They proceeded around the zoo like the stations of the cross, the children giddy and Colin pleased about it. Leah was silent in the Reptile Hut, and she kept it together in The Amazing World of Bats. But as they were approaching the brown bear enclosure, tears seeped through some fault in the seal. She made a small sound low in her chest. Colin squeezed her arm, mouthed ‘You ok?’ She nodded, looking away, and swiped at her eye with the heel of her hand, felt her face redden. Bear. Bare. Bear, you can bear it. Rob picked up a swordstick from the verge at the side of the path and she copied him, picking up a shorter stick. It was the kind the bark peeled off in long, satisfying strips. She peeled hers down to the bone as she stood. Bare, she thought. 

The children each carefully ticked the box next to the bear’s face on their ZooClues Scavenger Hunt sheets. Those clipboards gave them such an air of seriousness, like little inspectors. They inspected the bear. ‘Why isn’t it moving?’ Rob asked. ‘It’s just lying there.’

Meg peered through the Plexiglas, thinking, no doubt, of Bonnie Bear at home. She’d only recently been persuaded to leave her behind on these outings. ‘Is it sleeping?’

‘No, she’s not asleep,’ Leah said, wanting them to understand that this was a female bear, not an ‘it,’ not some object. A mother, like their mother. Beloved animal mother. ‘Look: her eyes are open.’ The bear’s small, piggy eyes, set high in her head, slowly opened and closed without fixing on anything. Flies landed, crawled, took off again.

Colin consulted the information panel. 'It says, Maia is one of our oldest residents. She’s old. She’s probably just having a rest.’

‘Hey. Hey bear!’ Maia the bear flicked an ear, but didn’t turn her head toward Robbie’s voice. The kids were already turning away, looking at Colin’s map, on to the next animal. This bear was not interesting. The first stone hit the wall above the bear, leaving a small pale mark on the paint. The second stone hit the bear’s flank, and her dusty sides shook.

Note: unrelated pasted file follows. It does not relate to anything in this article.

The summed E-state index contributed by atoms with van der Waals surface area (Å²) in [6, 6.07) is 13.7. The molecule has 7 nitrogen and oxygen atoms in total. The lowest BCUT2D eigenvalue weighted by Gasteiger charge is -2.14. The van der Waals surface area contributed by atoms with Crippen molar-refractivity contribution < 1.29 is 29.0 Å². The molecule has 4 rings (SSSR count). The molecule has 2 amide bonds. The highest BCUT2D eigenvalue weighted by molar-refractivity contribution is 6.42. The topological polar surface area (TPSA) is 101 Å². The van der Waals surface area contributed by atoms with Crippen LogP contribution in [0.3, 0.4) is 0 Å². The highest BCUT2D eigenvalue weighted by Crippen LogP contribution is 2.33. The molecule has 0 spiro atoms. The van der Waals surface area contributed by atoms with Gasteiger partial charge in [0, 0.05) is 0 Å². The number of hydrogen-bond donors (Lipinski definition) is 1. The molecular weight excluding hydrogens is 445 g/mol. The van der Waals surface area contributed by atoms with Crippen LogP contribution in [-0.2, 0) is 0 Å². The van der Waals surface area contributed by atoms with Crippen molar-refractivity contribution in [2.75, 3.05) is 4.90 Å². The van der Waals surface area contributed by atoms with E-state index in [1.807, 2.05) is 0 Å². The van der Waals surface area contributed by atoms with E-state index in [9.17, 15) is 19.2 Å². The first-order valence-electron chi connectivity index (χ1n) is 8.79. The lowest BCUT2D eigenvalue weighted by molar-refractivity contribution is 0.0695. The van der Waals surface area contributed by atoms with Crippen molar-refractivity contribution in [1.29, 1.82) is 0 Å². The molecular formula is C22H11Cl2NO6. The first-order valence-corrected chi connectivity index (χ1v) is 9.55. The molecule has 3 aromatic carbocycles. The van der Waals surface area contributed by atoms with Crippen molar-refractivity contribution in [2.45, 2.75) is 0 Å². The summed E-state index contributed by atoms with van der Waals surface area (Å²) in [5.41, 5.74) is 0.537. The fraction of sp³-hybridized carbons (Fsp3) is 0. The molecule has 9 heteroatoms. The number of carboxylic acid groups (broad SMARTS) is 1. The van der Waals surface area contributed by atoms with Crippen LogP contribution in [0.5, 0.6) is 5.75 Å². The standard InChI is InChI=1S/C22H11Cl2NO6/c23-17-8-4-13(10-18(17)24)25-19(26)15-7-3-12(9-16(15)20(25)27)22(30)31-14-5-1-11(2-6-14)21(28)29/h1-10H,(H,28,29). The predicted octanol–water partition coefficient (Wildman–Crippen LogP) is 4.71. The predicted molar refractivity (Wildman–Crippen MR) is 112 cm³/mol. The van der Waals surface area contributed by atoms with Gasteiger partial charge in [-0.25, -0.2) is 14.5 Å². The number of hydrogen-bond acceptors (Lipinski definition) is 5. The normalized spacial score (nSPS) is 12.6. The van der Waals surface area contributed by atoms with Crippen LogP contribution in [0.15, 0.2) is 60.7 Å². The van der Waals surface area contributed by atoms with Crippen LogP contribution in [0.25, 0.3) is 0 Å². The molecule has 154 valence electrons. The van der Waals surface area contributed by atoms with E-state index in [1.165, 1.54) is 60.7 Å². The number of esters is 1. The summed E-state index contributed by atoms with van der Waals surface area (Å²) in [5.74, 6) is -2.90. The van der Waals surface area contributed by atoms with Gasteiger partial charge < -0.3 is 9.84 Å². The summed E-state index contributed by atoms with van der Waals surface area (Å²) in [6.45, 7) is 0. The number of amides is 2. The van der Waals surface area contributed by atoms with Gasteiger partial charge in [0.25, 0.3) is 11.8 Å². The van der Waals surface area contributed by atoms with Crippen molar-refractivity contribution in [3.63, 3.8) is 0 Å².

‘What the fuck?’ Leah muttered. Her eyes followed the trajectory of the stone back to the opposite side of the enclosure. Above the low wall she saw a woman, dark hair spilling around her shoulders, arm raised to throw another stone at the bear. She knew her own face when she saw it. This was her face with more showing underneath, like her soft bits had been peeled back to some hard nut of an essence. Bare-faced.

The woman saw Leah recognise her, and there was a long moment of eye contact that felt radioactive: one of us shouldn’t be here. A wrongness about it that was almost erotic. Then the woman threw the stone at Leah. It hit her on the shoulder. The Leah-woman was shouting something at her, but the sound did not penetrate. Two urgent words. The first a mouth open wide, a big lapel-grabbing hey of a sound. The second closing abruptly like a shutter pulled down. Another stone hit the ground near Leah’s foot. The one after that grazed her thigh. She didn’t feel them. She watched the mouth, her mouth, make the word-shapes. 

Wake up! The woman was shouting. Wake up! Wake up!

Leah picked up a stone from the ornamental border. It felt good in her hand. Almost too big to hold easily, but big enough to smash a windscreen. She hefted it at the bear, hard. Her arm was stronger than she remembered. She reached down for another stone.

Kate Feld's essays and short fiction have appeared in journals and anthologies including Minor Literature[s], Neon, Caught by the River, Banshee and Entropy. She runs creative nonfiction journal and reading series The Real Story. She lives in Manchester, UK. Twitter @katefeld.